>>Eric Stevens <> wrote:
    >>> On Sat, 25 Aug 2012 12:44:35 +0200, Wolfgang Weisselberg
    >>>>Eric Stevens <> wrote:
    >>>>> On Thu, 23 Aug 2012 03:17:23 +0200, Wolfgang Weisselberg


    >>>>>>Sort of like patent (which forbids an IDEA) ...


    >>>>> Nonsense.


    >>>>Given a patent --- if anyone who comes up with the same or
    >>>>similar enough idea, are they allowed to use it?


    >>> That's not what you said


    >>Hmmm. Yes, I can see that ... I thought it was quite clear
    >>that you couldn't use the idea, even if you came up with it
    >>independently, even if it is the obvious way, even if it's been
    >>used for however long.


    > You can void the patent if you can show it has been in use for a long
    > time.


    In reality that happens to be an extreme amount of work ---
    for each single patent.
    You could as well say "If you shot the wrong person, the hospital
    will sort him out again."


    >>I.e. the idea is forbidden to use ---not just a specific implementation.


    > Forbidding the unlicensed use of an idea is not the same as forbidding
    > the idea, which last was your original statement.


    And there's no way to get a license unless the patent holder
    specifically wants to give a license to you.

    -Wolfgang
     
    Wolfgang Weisselberg, Aug 31, 2012
    #69
  10. Eric Stevens <> wrote:
    > On Sun, 26 Aug 2012 17:35:25 +0200, Wolfgang Weisselberg
    > <> wrote:


    >>Eric Stevens <> wrote:
    >>> On Sun, 26 Aug 2012 00:17:39 +0200, Wolfgang Weisselberg


    >>>>Here's a bit of reading material for you. Maybe your brain
    >>>>is simply underinformed ...
    >>>> http://eupat.ffii.org/patents/samples/index.en.html


    >>>>You tell me an implementation that's not covered by the patent
    >>>>discussed below ...
    >>>> http://www.gnu.org/philosophy/trivial-patent.html


    >>> http://www.kokoandkalila.com/images/Maypole_Pony_Hobby_Horse_opt.jpg


    >>> Again!


    >>http://www.patentgenius.com/patent/D247003.html


    >>Any questions?


    > I wouldn't worry about it. It's expired now.
    > http://patents.justia.com/1978/D0247003.html


    So?

    -Wolfgang
     
    Wolfgang Weisselberg, Aug 31, 2012
    #70
  11. tony cooper <> wrote:
    > On Sun, 26 Aug 2012 18:10:45 +0200, Wolfgang Weisselberg
    > <> wrote:


    >>tony cooper <> wrote:
    >>> On Sun, 26 Aug 2012 00:17:39 +0200, Wolfgang Weisselberg
    >>>>tony cooper <> wrote:

    >>
    >>>>> Certainly. It's not concept of the idea that is patented, it's how
    >>>>> the idea is implemented.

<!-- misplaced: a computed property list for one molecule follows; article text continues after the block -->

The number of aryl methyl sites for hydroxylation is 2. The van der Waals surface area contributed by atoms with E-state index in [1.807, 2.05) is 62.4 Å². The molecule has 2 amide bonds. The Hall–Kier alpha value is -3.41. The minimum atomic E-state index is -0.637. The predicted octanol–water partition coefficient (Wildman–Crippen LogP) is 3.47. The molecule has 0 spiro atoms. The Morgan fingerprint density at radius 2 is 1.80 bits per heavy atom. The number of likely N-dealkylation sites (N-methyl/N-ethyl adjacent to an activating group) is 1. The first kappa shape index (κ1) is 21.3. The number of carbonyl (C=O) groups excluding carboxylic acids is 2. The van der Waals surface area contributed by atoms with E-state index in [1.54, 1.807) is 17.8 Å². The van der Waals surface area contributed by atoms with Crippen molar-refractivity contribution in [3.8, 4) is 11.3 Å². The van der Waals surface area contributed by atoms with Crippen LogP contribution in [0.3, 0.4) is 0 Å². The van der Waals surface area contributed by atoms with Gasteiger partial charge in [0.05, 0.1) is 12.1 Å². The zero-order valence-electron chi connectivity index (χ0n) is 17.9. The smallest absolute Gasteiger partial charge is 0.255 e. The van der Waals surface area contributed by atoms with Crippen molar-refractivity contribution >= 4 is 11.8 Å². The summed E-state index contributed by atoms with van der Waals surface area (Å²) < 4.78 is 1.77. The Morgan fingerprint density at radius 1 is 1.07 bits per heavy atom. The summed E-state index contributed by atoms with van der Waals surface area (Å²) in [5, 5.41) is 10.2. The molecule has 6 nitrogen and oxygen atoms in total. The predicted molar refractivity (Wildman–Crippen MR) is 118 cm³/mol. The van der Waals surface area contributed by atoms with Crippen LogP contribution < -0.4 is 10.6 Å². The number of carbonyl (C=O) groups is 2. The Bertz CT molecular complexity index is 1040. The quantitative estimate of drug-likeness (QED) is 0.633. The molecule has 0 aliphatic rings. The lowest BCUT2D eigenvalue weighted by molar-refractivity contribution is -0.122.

>>
    >>>>Bull. That's coypright. That protects the implemenation.

    >>
    >>> It's always interesting to try to deal with someone who doesn't
    >>> understand the meaning of the words they use.

    >>
    >>I know, I know, I'm having that experience right now with a
    >>certain tony cooper. He insists that e.g.
    >> http://www.google.com/patents/US6368227
    >>describes an implementation, not a concept, like, say, swinging
    >>on a swing.
    >>
    >>I try to throw clues his way, but he seems to have this weird
    >>idea that instead of catching them, he's supposed to be hitting
    >>them back over the net.
    >>
    >>
    >>Of course, he may be right and I may be wrong, unlikely as that
    >>may be: if that was so, he'd probably be posting URLs ...
    >>
    >>-Wolfgang


    > Go to the last page of the document where you will see that this spoof
    > patent was refused by canceling Claims 1,2,3,and 4.


    Not found at http://www.google.com/patents/US6368227

    > I particularly like the spoofing where the patent allows the user to
    > produce a "Tarzan-type yell while swinging in the manner described".
    > I suppose the copyright of Edgar Rice Burroughs on "Tarzan" has
    > expired, so the spoofer is off-the-vine there.


    > It's reassuring that people like you fall for spoofs. It shows that
    > the Nigerian email offer of sharing millions is not a dead scheme.


    > How are your shares of the company producing that perpetual motion
    > machine doing? Have you collected any tolls on your bridge?


    Which THAT perpetual motion machine? There are so many
    patented ideas ... even very recent ones (6 past 2000) ...
    https://en.wikipedia.org/wiki/Perpetual_motion#Patents

    -Wolfgang
     
    Wolfgang Weisselberg, Aug 31, 2012
    #71
  12. alan1browne <> wrote:
    > On 2012.08.23 18:18 , Eric Stevens wrote:
    >> On Thu, 23 Aug 2012 03:17:23 +0200, Wolfgang Weisselberg


    >>> Sort of like patent (which forbids an IDEA) ...